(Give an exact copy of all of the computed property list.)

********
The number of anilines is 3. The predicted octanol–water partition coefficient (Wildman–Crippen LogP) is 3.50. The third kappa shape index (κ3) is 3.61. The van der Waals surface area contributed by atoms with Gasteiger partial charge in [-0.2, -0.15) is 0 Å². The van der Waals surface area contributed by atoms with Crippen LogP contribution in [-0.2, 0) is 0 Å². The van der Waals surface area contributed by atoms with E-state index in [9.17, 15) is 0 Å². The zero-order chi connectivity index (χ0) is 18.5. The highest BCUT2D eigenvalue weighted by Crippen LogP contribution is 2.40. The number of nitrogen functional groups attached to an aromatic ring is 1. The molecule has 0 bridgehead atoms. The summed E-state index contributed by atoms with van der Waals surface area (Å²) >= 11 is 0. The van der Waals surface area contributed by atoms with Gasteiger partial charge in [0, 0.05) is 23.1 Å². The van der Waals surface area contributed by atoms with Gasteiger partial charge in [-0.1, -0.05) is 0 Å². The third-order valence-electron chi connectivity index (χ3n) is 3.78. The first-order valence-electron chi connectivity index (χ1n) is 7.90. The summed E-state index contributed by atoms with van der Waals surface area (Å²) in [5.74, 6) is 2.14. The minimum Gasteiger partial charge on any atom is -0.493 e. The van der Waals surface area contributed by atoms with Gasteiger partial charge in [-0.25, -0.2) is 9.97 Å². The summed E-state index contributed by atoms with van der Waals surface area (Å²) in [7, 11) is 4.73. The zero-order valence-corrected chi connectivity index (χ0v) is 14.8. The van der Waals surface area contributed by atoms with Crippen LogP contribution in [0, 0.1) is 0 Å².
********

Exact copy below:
The number of anilines is 3. The predicted octanol–water partition coefficient (Wildman–Crippen LogP) is 3.50. The third kappa shape index (κ3) is 3.61. The van der Waals surface area contributed by atoms with Gasteiger partial charge in [-0.2, -0.15) is 0 Å². The van der Waals surface area contributed by atoms with Crippen LogP contribution in [-0.2, 0) is 0 Å². The van der Waals surface area contributed by atoms with E-state index in [9.17, 15) is 0 Å². The zero-order chi connectivity index (χ0) is 18.5. The highest BCUT2D eigenvalue weighted by Crippen LogP contribution is 2.40. The number of nitrogen functional groups attached to an aromatic ring is 1. The molecule has 0 bridgehead atoms. The summed E-state index contributed by atoms with van der Waals surface area (Å²) >= 11 is 0. The van der Waals surface area contributed by atoms with Gasteiger partial charge in [0, 0.05) is 23.1 Å². The van der Waals surface area contributed by atoms with Gasteiger partial charge in [-0.1, -0.05) is 0 Å². The third-order valence-electron chi connectivity index (χ3n) is 3.78. The first-order valence-electron chi connectivity index (χ1n) is 7.90. The summed E-state index contributed by atoms with van der Waals surface area (Å²) in [5.74, 6) is 2.14. The minimum Gasteiger partial charge on any atom is -0.493 e. The van der Waals surface area contributed by atoms with Gasteiger partial charge in [-0.25, -0.2) is 9.97 Å². The summed E-state index contributed by atoms with van der Waals surface area (Å²) in [7, 11) is 4.73. The zero-order valence-corrected chi connectivity index (χ0v) is 14.8. The van der Waals surface area contributed by atoms with Crippen LogP contribution in [0, 0.1) is 0 Å².